Budget 2021 also proposes to invest $50 million over five years, starting in 2021-22, for interventions that “promote safe relationships and prevent family violence, including intimate partner violence, child maltreatment, and elder abuse.” The NIA welcomes this investment as it has long advocated for increased efforts to end ageism and elder abuse in Canadian society, most notably through its report, Putting an End to Ageism and Elder Abuse Once and For All (2020).

6.    A Pledge to Improve Canada’s Health Data Capacity and Infrastructure 
Budget 2021 proposes to provide $41.3 million over six years, and $7.7 million annually, for Statistics Canada to strengthen data infrastructure and collection for health care. The NIA supports this investment and has made a significant contribution to the lack of data infrastructure through its LTC COVID-19 Outbreak Tracker. The tracker has been widely cited throughout the pandemic, most notably contributing to the recent NIA/Canadian Institute for Health Information (CIHI) report: The Impact of COVID-19 on LTC in Canada Focus on the First 6 Months. Using NIA LTC Tracker data, this report illustrated the disproportionate impact that COVID-19 has had on LTC residents, staff, and family members.

By Natalie Iciaszczyk, Policy Analyst, and Cameron Feil, Research Coordinator

[1] Referenced April 19, 2021

About Audrey Miller
About: Audrey Miller, Managing Director of Elder Caring Inc. has over 25 years social work and rehabilitation experience working with older individuals and their families. She advises the financial, insurance, legal and business communities regarding elder care issues. Audrey is a recognized expert in her field. Email: amiller@eldercaring.ca

40 Comments

  1. Tina Coleman

    April 28, 2021 - 10:02 pm

    What’s with Trudeau and seniors 75. Do we, younger seniors 65 and older inconsequential? As a 72 year old I resent what he is doing and I hope all seniors 65-74 let him know and don’t support him in future. His actions towards all seniors over 65 is disgraceful.

    • Audrey Miller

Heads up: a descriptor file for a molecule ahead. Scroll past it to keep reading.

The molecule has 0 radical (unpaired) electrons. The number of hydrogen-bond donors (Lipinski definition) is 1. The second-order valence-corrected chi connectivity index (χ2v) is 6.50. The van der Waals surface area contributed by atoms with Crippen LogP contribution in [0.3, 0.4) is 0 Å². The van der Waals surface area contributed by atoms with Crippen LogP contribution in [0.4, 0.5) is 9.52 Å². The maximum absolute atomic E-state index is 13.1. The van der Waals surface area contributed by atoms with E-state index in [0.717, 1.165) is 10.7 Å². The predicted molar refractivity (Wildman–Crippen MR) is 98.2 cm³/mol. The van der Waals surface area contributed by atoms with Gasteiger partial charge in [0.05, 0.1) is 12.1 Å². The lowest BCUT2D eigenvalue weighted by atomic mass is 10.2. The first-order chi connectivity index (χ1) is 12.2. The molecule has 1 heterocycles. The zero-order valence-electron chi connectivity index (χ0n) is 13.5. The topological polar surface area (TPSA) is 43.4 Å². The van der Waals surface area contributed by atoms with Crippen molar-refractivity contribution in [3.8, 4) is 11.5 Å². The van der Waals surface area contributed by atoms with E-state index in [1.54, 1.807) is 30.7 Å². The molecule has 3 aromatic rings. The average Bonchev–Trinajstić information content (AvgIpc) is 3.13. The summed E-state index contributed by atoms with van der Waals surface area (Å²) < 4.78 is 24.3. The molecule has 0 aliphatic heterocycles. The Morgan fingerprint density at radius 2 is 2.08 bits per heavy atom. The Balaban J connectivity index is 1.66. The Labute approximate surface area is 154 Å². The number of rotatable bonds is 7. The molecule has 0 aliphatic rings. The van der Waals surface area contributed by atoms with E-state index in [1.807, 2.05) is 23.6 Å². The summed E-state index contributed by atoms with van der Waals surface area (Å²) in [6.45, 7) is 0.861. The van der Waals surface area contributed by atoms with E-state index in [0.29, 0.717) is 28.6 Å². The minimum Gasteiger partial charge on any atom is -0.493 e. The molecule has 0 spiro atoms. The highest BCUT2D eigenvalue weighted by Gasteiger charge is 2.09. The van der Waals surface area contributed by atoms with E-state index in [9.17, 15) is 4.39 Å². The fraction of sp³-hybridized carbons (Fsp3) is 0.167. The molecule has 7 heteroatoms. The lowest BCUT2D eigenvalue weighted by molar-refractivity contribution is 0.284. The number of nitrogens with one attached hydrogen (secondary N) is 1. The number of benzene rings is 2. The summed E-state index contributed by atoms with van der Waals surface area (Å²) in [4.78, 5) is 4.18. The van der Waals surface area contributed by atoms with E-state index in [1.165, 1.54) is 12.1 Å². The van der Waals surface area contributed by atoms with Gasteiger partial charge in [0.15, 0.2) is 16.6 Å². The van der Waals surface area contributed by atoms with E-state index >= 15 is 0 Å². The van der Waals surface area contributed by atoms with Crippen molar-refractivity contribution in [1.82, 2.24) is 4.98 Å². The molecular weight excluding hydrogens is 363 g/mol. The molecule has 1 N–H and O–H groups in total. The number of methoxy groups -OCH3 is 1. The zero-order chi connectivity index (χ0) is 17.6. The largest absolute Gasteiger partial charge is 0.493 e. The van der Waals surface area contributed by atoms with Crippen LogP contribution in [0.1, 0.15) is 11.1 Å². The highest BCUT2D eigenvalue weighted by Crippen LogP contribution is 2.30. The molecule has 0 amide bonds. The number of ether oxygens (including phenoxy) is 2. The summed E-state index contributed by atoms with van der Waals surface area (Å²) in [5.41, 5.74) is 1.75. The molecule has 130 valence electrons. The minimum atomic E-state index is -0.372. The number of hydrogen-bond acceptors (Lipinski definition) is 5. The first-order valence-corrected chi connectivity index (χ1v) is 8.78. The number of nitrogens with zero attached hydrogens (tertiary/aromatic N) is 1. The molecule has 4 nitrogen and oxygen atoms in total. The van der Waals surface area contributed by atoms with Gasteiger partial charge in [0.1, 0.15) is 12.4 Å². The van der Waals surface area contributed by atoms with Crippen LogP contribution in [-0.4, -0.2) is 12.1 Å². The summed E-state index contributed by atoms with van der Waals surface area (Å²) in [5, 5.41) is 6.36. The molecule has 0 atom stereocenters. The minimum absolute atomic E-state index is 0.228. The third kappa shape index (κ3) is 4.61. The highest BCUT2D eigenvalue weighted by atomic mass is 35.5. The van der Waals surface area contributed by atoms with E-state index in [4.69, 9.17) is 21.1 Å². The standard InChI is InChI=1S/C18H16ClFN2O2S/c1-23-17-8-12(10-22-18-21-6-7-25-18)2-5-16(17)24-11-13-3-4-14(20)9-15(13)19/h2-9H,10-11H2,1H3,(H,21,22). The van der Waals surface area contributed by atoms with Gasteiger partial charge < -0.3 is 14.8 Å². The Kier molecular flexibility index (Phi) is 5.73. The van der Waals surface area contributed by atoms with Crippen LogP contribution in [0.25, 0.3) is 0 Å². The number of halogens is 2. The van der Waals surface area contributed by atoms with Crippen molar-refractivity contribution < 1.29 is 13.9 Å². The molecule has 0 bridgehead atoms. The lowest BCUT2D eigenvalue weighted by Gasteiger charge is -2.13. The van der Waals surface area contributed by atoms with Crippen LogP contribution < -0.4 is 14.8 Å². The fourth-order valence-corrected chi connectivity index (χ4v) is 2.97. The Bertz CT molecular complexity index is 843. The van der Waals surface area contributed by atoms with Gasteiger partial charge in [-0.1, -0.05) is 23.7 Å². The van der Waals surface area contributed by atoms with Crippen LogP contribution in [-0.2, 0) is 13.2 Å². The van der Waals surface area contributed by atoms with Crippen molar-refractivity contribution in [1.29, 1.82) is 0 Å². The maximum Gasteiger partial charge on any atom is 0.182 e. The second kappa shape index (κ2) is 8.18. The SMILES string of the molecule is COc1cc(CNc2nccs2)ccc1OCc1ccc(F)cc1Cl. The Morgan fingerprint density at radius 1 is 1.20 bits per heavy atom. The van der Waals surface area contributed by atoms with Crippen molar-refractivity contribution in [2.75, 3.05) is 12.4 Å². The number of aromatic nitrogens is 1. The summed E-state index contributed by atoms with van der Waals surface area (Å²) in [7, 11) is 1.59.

May 6, 2021 - 2:00 pm

      Thanks Tina, you are not alone in your sentiments!

      • John Greaves

        May 6, 2021 - 7:37 pm

        I am a low income senior aged 71 whose retirement investment has been severely reduced by covid and government policies to combat it. Non of the so called relief measures help me as my income is not employment based and now the government brags about helping seniors but only those over 75. ☹️

      • Deborah

        May 20, 2021 - 10:36 pm

        I agree I’m not 65 yet but still think this is unfair I’m on a disability pension and it is very hard.

    • Joanna Black

      May 6, 2021 - 9:55 pm

      I agree with you, he wants us to vote fir him, & we seniors get nothing, I’m 68 ,& I speak for all that are 65 + this is disgraceful, & disrespectful to all other seniors , We have a hard time as well, a loaf of bread is 3.00 , the price of everything is gone up, some have RRSP’S & other savings ,& some aren’t that lucky, they ljve check to check & barley make it on that…I think you should reconsider what you are doing, & I’m not prejudice, but I think that allowing ,thousands of immigrants into our country takes away from us Canadians, & their families..Enough is Enough. Mr Trudeau !! We Seniors deserve to be treated equally,,

    • Karen

      May 22, 2021 - 11:39 pm

      Well what about senior that are below 75 and living below poverty level. Trudeau is a real winner isn’t he. What false promises will he make next time to be re-elect. We in the western provinces need Ontario’s help to vote him out.

    • Mary-Ellen

      May 28, 2021 - 3:05 am